The novel opens up by introducing the different counterparts to the vampiric world. Mead informs the reader to the concept of ‘good vampires’, a topic that is not very popular when writing vampire novels. Vampires are often described as being evil, bloodthirsty creatures that prey on humans. However, by establishing the concept of ‘good vampires’ and ‘bad vampires’, Mead alludes to the concept of good and evil. Indeed, the Moroi can be deemed a symbol for the ‘good’ people in the world, whilst the Strigoi are a symbol for all the ‘bad’ people that exist. There are further allusions to the biblical version of evil. In this vampire world, the Strigoi were created when Moroi willingly drained the blood of an innocent in order to gain immortality. Parallels can be drawn with the Eve’s Fall when she was tempted by the devil.
Another concept the reader is made aware of throughout the entire novel, is the social barriers placed in this vampiric world. Mead quickly introduces us to the idea of vampires feeding off others. In most vampire novels, vampires tend to forcefully drink blood and drain their victims. However, Mead introduces a new concept whereby we are introduced to Rose, a Damphir, who is willing to give her blood up to a vampire. The feeding of Rose's blood is indicative of a society where Damphir's are ranked socially lower than the Moroi, especially Royal Moroi like Lissa. Indeed, Rose's willingness to aid Lissa in this way is reflective of her Slave Mentality and duty-bound nature, whereby she is devoted to the vampires.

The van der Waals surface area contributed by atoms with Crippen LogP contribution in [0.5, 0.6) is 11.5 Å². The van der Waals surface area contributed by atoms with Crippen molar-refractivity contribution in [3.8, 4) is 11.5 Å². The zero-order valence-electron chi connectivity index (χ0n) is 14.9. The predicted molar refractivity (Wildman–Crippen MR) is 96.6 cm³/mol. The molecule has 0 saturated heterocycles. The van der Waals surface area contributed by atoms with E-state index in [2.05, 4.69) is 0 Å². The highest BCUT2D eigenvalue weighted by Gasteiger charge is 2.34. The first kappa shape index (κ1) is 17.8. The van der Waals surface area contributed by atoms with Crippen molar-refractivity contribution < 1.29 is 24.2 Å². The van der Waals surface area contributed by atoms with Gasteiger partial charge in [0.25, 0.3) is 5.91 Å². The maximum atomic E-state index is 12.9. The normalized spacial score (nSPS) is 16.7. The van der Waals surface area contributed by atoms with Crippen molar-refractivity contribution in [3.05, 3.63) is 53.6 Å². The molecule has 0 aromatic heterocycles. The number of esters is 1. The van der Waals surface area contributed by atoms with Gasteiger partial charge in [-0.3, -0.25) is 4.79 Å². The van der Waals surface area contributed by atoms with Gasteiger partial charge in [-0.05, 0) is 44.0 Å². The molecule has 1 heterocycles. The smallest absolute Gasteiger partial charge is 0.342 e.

A further idea that is introduced in the novel is the idea of corruption. Victor is a Royal Moroi, one in a very esteemed position. He is ranked above many Royals and was even once suggested to become King. However, he has abused his position for his own means. By kidnapping Lissa and hunting her down for years, he has carefully masked his true colours. The fact that even Rose and Lissa are unaware of his dangerous nature is further reflective of how easily he conceals his true nature.